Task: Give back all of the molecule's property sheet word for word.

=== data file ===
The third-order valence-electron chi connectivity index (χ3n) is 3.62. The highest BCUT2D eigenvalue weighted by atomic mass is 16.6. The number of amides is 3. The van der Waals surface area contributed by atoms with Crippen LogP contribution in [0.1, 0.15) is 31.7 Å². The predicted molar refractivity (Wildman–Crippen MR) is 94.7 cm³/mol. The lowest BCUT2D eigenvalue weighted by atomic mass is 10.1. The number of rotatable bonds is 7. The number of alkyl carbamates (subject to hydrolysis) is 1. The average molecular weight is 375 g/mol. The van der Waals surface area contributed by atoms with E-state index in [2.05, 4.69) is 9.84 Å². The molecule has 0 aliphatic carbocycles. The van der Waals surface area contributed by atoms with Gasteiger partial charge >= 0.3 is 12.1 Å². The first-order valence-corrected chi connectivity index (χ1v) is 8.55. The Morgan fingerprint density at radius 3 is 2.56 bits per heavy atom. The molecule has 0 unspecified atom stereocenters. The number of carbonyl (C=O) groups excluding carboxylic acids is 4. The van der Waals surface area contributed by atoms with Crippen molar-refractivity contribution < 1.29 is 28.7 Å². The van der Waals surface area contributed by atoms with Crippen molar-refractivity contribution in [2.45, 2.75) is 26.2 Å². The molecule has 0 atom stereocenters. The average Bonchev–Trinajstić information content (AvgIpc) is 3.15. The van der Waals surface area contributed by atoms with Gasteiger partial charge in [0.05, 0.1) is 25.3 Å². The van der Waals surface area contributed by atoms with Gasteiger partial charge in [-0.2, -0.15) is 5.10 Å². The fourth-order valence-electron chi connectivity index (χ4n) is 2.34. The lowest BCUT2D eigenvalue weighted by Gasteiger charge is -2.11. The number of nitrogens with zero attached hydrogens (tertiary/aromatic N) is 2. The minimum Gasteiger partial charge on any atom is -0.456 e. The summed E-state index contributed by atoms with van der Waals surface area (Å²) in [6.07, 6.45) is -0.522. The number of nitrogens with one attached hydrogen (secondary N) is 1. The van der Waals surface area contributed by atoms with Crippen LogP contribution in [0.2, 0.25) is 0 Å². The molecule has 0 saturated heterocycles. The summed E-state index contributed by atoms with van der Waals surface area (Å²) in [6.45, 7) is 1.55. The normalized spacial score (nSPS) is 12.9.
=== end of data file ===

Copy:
The third-order valence-electron chi connectivity index (χ3n) is 3.62. The highest BCUT2D eigenvalue weighted by atomic mass is 16.6. The number of amides is 3. The van der Waals surface area contributed by atoms with Crippen LogP contribution in [0.1, 0.15) is 31.7 Å². The predicted molar refractivity (Wildman–Crippen MR) is 94.7 cm³/mol. The lowest BCUT2D eigenvalue weighted by atomic mass is 10.1. The number of rotatable bonds is 7. The number of alkyl carbamates (subject to hydrolysis) is 1. The average molecular weight is 375 g/mol. The van der Waals surface area contributed by atoms with E-state index in [2.05, 4.69) is 9.84 Å². The molecule has 0 aliphatic carbocycles. The van der Waals surface area contributed by atoms with Gasteiger partial charge >= 0.3 is 12.1 Å². The first-order valence-corrected chi connectivity index (χ1v) is 8.55. The Morgan fingerprint density at radius 3 is 2.56 bits per heavy atom. The molecule has 0 unspecified atom stereocenters. The number of carbonyl (C=O) groups excluding carboxylic acids is 4. The van der Waals surface area contributed by atoms with Crippen molar-refractivity contribution < 1.29 is 28.7 Å². The van der Waals surface area contributed by atoms with Crippen molar-refractivity contribution in [2.45, 2.75) is 26.2 Å². The molecule has 0 atom stereocenters. The average Bonchev–Trinajstić information content (AvgIpc) is 3.15. The van der Waals surface area contributed by atoms with Gasteiger partial charge in [0.05, 0.1) is 25.3 Å². The van der Waals surface area contributed by atoms with Gasteiger partial charge in [-0.2, -0.15) is 5.10 Å². The fourth-order valence-electron chi connectivity index (χ4n) is 2.34. The lowest BCUT2D eigenvalue weighted by Gasteiger charge is -2.11. The number of nitrogens with zero attached hydrogens (tertiary/aromatic N) is 2. The minimum Gasteiger partial charge on any atom is -0.456 e. The summed E-state index contributed by atoms with van der Waals surface area (Å²) in [6.07, 6.45) is -0.522. The number of nitrogens with one attached hydrogen (secondary N) is 1. The van der Waals surface area contributed by atoms with Crippen LogP contribution in [0.2, 0.25) is 0 Å². The molecule has 0 saturated heterocycles. The summed E-state index contributed by atoms with van der Waals surface area (Å²) in [6.45, 7) is 1.55. The normalized spacial score (nSPS) is 12.9.